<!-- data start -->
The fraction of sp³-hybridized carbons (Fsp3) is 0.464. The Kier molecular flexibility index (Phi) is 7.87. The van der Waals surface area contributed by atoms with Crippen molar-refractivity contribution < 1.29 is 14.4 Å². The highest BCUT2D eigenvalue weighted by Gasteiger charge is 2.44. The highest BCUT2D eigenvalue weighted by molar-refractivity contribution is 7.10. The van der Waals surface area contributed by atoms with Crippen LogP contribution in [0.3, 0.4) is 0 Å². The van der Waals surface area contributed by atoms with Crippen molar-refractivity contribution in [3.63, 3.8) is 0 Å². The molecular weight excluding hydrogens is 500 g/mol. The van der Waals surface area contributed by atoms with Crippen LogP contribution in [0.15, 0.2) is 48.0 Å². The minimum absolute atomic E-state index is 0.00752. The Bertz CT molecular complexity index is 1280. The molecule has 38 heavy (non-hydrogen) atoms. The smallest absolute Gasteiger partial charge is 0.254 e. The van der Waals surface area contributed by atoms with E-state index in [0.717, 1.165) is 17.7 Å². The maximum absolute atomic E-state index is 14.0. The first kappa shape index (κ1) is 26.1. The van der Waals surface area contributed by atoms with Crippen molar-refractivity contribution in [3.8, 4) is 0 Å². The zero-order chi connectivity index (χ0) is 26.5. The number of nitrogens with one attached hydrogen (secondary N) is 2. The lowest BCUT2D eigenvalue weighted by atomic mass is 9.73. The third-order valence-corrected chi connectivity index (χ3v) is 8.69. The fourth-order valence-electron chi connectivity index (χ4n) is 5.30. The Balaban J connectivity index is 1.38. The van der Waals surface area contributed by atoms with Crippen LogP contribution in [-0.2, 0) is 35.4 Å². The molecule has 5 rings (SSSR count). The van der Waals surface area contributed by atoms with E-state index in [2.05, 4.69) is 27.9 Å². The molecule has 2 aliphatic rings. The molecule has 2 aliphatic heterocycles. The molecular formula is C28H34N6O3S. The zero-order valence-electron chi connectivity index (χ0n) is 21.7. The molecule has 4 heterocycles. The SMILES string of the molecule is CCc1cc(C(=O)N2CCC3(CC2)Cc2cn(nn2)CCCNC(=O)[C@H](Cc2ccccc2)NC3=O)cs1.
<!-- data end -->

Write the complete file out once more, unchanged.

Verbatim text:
The fraction of sp³-hybridized carbons (Fsp3) is 0.464. The Kier molecular flexibility index (Phi) is 7.87. The van der Waals surface area contributed by atoms with Crippen molar-refractivity contribution < 1.29 is 14.4 Å². The highest BCUT2D eigenvalue weighted by Gasteiger charge is 2.44. The highest BCUT2D eigenvalue weighted by molar-refractivity contribution is 7.10. The van der Waals surface area contributed by atoms with Crippen LogP contribution in [0.3, 0.4) is 0 Å². The van der Waals surface area contributed by atoms with Crippen molar-refractivity contribution in [3.63, 3.8) is 0 Å². The molecular weight excluding hydrogens is 500 g/mol. The van der Waals surface area contributed by atoms with Crippen LogP contribution in [0.15, 0.2) is 48.0 Å². The minimum absolute atomic E-state index is 0.00752. The Bertz CT molecular complexity index is 1280. The molecule has 38 heavy (non-hydrogen) atoms. The smallest absolute Gasteiger partial charge is 0.254 e. The van der Waals surface area contributed by atoms with E-state index in [0.717, 1.165) is 17.7 Å². The maximum absolute atomic E-state index is 14.0. The first kappa shape index (κ1) is 26.1. The van der Waals surface area contributed by atoms with Crippen molar-refractivity contribution in [3.8, 4) is 0 Å². The zero-order chi connectivity index (χ0) is 26.5. The number of nitrogens with one attached hydrogen (secondary N) is 2. The lowest BCUT2D eigenvalue weighted by atomic mass is 9.73. The third-order valence-corrected chi connectivity index (χ3v) is 8.69. The fourth-order valence-electron chi connectivity index (χ4n) is 5.30. The Balaban J connectivity index is 1.38. The van der Waals surface area contributed by atoms with Crippen LogP contribution in [-0.2, 0) is 35.4 Å². The molecule has 5 rings (SSSR count). The van der Waals surface area contributed by atoms with E-state index in [2.05, 4.69) is 27.9 Å². The molecule has 2 aliphatic rings. The molecule has 2 aliphatic heterocycles. The molecular formula is C28H34N6O3S. The zero-order valence-electron chi connectivity index (χ0n) is 21.7. The molecule has 4 heterocycles. The SMILES string of the molecule is CCc1cc(C(=O)N2CCC3(CC2)Cc2cn(nn2)CCCNC(=O)[C@H](Cc2ccccc2)NC3=O)cs1.